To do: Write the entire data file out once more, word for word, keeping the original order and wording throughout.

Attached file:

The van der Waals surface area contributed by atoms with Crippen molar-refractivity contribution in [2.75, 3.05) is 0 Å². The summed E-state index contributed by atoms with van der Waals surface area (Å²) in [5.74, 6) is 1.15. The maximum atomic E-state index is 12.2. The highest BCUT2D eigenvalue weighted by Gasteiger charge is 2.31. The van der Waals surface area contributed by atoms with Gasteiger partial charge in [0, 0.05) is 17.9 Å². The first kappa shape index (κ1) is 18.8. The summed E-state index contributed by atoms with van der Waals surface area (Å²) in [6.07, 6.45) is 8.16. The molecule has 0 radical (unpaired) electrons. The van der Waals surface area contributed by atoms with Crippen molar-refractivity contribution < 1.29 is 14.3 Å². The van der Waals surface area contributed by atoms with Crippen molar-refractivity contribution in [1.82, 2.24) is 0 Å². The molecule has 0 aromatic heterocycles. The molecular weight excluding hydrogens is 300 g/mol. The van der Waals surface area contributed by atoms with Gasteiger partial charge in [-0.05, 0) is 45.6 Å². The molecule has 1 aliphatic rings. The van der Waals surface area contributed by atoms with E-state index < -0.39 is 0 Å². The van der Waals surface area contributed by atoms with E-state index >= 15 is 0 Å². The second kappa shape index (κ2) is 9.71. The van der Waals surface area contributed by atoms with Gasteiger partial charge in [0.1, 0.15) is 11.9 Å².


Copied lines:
The van der Waals surface area contributed by atoms with Crippen molar-refractivity contribution in [2.75, 3.05) is 0 Å². The summed E-state index contributed by atoms with van der Waals surface area (Å²) in [5.74, 6) is 1.15. The maximum atomic E-state index is 12.2. The highest BCUT2D eigenvalue weighted by Gasteiger charge is 2.31. The van der Waals surface area contributed by atoms with Gasteiger partial charge in [0, 0.05) is 17.9 Å². The first kappa shape index (κ1) is 18.8. The summed E-state index contributed by atoms with van der Waals surface area (Å²) in [6.07, 6.45) is 8.16. The molecule has 0 radical (unpaired) electrons. The van der Waals surface area contributed by atoms with Crippen molar-refractivity contribution < 1.29 is 14.3 Å². The van der Waals surface area contributed by atoms with Crippen molar-refractivity contribution in [1.82, 2.24) is 0 Å². The molecule has 0 aromatic heterocycles. The molecular weight excluding hydrogens is 300 g/mol. The van der Waals surface area contributed by atoms with Gasteiger partial charge in [-0.05, 0) is 45.6 Å². The molecule has 1 aliphatic rings. The van der Waals surface area contributed by atoms with E-state index < -0.39 is 0 Å². The van der Waals surface area contributed by atoms with E-state index >= 15 is 0 Å². The second kappa shape index (κ2) is 9.71. The van der Waals surface area contributed by atoms with Gasteiger partial charge in [0.1, 0.15) is 11.9 Å².